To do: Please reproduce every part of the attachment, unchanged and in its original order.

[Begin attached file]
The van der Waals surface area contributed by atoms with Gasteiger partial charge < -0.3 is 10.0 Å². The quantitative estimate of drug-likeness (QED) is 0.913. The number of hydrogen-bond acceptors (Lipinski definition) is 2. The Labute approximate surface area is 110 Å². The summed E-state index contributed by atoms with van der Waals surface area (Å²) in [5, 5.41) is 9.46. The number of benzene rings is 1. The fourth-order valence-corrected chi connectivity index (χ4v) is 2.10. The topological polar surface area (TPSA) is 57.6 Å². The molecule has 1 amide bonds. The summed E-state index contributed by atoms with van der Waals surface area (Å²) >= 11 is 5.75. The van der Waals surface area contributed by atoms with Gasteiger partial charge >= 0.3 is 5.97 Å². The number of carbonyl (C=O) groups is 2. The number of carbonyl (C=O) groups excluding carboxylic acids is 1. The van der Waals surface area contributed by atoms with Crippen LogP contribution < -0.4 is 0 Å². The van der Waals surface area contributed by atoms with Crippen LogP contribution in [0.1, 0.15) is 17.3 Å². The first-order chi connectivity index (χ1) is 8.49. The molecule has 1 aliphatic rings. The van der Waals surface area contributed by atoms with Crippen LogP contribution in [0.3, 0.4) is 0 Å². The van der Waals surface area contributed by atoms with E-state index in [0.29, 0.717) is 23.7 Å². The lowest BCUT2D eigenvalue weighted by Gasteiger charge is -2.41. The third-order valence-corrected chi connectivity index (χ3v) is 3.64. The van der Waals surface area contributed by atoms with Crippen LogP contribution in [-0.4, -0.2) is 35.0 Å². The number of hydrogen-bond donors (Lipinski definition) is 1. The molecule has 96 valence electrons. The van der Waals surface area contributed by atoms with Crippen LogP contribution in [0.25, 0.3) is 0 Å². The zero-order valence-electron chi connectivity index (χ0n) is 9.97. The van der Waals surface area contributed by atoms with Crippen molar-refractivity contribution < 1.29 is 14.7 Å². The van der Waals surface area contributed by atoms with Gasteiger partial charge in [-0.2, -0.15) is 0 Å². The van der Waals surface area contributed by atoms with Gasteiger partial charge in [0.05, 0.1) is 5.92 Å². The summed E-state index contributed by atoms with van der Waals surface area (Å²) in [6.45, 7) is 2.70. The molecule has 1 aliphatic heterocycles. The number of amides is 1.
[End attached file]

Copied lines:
The van der Waals surface area contributed by atoms with Gasteiger partial charge < -0.3 is 10.0 Å². The quantitative estimate of drug-likeness (QED) is 0.913. The number of hydrogen-bond acceptors (Lipinski definition) is 2. The Labute approximate surface area is 110 Å². The summed E-state index contributed by atoms with van der Waals surface area (Å²) in [5, 5.41) is 9.46. The number of benzene rings is 1. The fourth-order valence-corrected chi connectivity index (χ4v) is 2.10. The topological polar surface area (TPSA) is 57.6 Å². The molecule has 1 amide bonds. The summed E-state index contributed by atoms with van der Waals surface area (Å²) >= 11 is 5.75. The van der Waals surface area contributed by atoms with Gasteiger partial charge >= 0.3 is 5.97 Å². The number of carbonyl (C=O) groups is 2. The number of carbonyl (C=O) groups excluding carboxylic acids is 1. The van der Waals surface area contributed by atoms with Crippen LogP contribution < -0.4 is 0 Å². The van der Waals surface area contributed by atoms with Crippen LogP contribution in [0.1, 0.15) is 17.3 Å². The first-order chi connectivity index (χ1) is 8.49. The molecule has 1 aliphatic rings. The van der Waals surface area contributed by atoms with Crippen LogP contribution in [0.3, 0.4) is 0 Å². The van der Waals surface area contributed by atoms with E-state index in [0.29, 0.717) is 23.7 Å². The lowest BCUT2D eigenvalue weighted by Gasteiger charge is -2.41. The third-order valence-corrected chi connectivity index (χ3v) is 3.64. The van der Waals surface area contributed by atoms with Crippen LogP contribution in [-0.4, -0.2) is 35.0 Å². The number of hydrogen-bond donors (Lipinski definition) is 1. The molecule has 96 valence electrons. The van der Waals surface area contributed by atoms with Crippen LogP contribution in [0.25, 0.3) is 0 Å². The zero-order valence-electron chi connectivity index (χ0n) is 9.97. The van der Waals surface area contributed by atoms with Crippen molar-refractivity contribution < 1.29 is 14.7 Å². The van der Waals surface area contributed by atoms with Gasteiger partial charge in [-0.2, -0.15) is 0 Å². The van der Waals surface area contributed by atoms with Gasteiger partial charge in [0.05, 0.1) is 5.92 Å². The summed E-state index contributed by atoms with van der Waals surface area (Å²) in [6.45, 7) is 2.70. The molecule has 1 aliphatic heterocycles. The number of amides is 1.